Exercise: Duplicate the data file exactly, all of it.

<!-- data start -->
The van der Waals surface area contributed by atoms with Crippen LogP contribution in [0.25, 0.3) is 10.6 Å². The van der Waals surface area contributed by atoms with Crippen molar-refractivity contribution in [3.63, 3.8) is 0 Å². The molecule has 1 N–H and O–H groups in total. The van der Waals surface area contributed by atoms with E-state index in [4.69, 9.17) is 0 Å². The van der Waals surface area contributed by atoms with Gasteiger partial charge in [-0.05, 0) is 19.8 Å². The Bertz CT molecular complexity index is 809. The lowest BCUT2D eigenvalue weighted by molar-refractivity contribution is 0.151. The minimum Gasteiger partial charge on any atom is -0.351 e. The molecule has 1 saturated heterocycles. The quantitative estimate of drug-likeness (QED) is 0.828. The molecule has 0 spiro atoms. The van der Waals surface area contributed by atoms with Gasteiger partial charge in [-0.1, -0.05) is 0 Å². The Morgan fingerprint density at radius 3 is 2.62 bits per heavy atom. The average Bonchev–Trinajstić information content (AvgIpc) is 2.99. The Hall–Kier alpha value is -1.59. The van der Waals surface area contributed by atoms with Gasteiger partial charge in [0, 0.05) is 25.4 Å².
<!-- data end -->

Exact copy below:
The van der Waals surface area contributed by atoms with Crippen LogP contribution in [0.25, 0.3) is 10.6 Å². The van der Waals surface area contributed by atoms with Crippen molar-refractivity contribution in [3.63, 3.8) is 0 Å². The molecule has 1 N–H and O–H groups in total. The van der Waals surface area contributed by atoms with E-state index in [4.69, 9.17) is 0 Å². The van der Waals surface area contributed by atoms with Gasteiger partial charge in [-0.05, 0) is 19.8 Å². The Bertz CT molecular complexity index is 809. The lowest BCUT2D eigenvalue weighted by molar-refractivity contribution is 0.151. The minimum Gasteiger partial charge on any atom is -0.351 e. The molecule has 1 saturated heterocycles. The quantitative estimate of drug-likeness (QED) is 0.828. The molecule has 0 spiro atoms. The van der Waals surface area contributed by atoms with Gasteiger partial charge in [-0.1, -0.05) is 0 Å². The Morgan fingerprint density at radius 3 is 2.62 bits per heavy atom. The average Bonchev–Trinajstić information content (AvgIpc) is 2.99. The Hall–Kier alpha value is -1.59. The van der Waals surface area contributed by atoms with Gasteiger partial charge in [0, 0.05) is 25.4 Å².